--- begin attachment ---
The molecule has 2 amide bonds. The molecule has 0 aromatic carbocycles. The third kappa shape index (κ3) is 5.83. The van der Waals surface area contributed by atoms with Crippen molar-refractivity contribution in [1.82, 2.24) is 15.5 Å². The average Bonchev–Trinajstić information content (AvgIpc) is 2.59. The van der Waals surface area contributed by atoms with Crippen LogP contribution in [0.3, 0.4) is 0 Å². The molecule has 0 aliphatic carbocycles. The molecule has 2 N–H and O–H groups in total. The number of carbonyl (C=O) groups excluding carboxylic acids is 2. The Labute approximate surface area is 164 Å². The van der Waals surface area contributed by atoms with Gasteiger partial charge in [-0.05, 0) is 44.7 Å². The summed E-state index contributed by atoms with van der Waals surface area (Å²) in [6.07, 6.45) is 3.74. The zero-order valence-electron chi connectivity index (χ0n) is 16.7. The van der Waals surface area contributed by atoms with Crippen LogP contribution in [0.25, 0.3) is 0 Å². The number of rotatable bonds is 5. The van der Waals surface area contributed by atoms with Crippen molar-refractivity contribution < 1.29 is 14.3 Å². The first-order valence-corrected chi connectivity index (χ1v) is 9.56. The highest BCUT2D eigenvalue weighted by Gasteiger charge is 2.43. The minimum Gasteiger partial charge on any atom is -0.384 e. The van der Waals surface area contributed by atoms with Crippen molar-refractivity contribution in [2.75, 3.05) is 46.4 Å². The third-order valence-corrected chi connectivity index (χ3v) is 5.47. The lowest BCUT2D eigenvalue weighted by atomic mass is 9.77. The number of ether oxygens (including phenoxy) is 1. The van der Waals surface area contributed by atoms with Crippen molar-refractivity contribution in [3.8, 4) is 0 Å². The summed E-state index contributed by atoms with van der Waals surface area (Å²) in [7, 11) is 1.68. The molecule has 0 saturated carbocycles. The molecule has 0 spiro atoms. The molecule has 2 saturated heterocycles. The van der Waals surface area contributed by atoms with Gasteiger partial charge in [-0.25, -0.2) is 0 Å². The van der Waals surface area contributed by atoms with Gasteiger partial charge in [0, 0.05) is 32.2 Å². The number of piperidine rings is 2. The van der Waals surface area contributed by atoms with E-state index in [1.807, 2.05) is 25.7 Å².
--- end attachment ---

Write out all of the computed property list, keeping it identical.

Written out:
The molecule has 2 amide bonds. The molecule has 0 aromatic carbocycles. The third kappa shape index (κ3) is 5.83. The van der Waals surface area contributed by atoms with Crippen molar-refractivity contribution in [1.82, 2.24) is 15.5 Å². The average Bonchev–Trinajstić information content (AvgIpc) is 2.59. The van der Waals surface area contributed by atoms with Crippen LogP contribution in [0.3, 0.4) is 0 Å². The molecule has 0 aliphatic carbocycles. The molecule has 2 N–H and O–H groups in total. The number of carbonyl (C=O) groups excluding carboxylic acids is 2. The Labute approximate surface area is 164 Å². The van der Waals surface area contributed by atoms with Gasteiger partial charge in [-0.05, 0) is 44.7 Å². The summed E-state index contributed by atoms with van der Waals surface area (Å²) in [6.07, 6.45) is 3.74. The zero-order valence-electron chi connectivity index (χ0n) is 16.7. The van der Waals surface area contributed by atoms with Crippen LogP contribution in [0.25, 0.3) is 0 Å². The number of rotatable bonds is 5. The van der Waals surface area contributed by atoms with Crippen molar-refractivity contribution < 1.29 is 14.3 Å². The first-order valence-corrected chi connectivity index (χ1v) is 9.56. The highest BCUT2D eigenvalue weighted by Gasteiger charge is 2.43. The minimum Gasteiger partial charge on any atom is -0.384 e. The van der Waals surface area contributed by atoms with Crippen molar-refractivity contribution in [2.75, 3.05) is 46.4 Å². The third-order valence-corrected chi connectivity index (χ3v) is 5.47. The lowest BCUT2D eigenvalue weighted by atomic mass is 9.77. The number of ether oxygens (including phenoxy) is 1. The van der Waals surface area contributed by atoms with Crippen molar-refractivity contribution in [3.8, 4) is 0 Å². The summed E-state index contributed by atoms with van der Waals surface area (Å²) in [7, 11) is 1.68. The molecule has 0 saturated carbocycles. The molecule has 0 spiro atoms. The molecule has 2 saturated heterocycles. The van der Waals surface area contributed by atoms with Gasteiger partial charge in [-0.25, -0.2) is 0 Å². The van der Waals surface area contributed by atoms with Gasteiger partial charge in [0, 0.05) is 32.2 Å². The number of piperidine rings is 2. The van der Waals surface area contributed by atoms with E-state index in [1.807, 2.05) is 25.7 Å².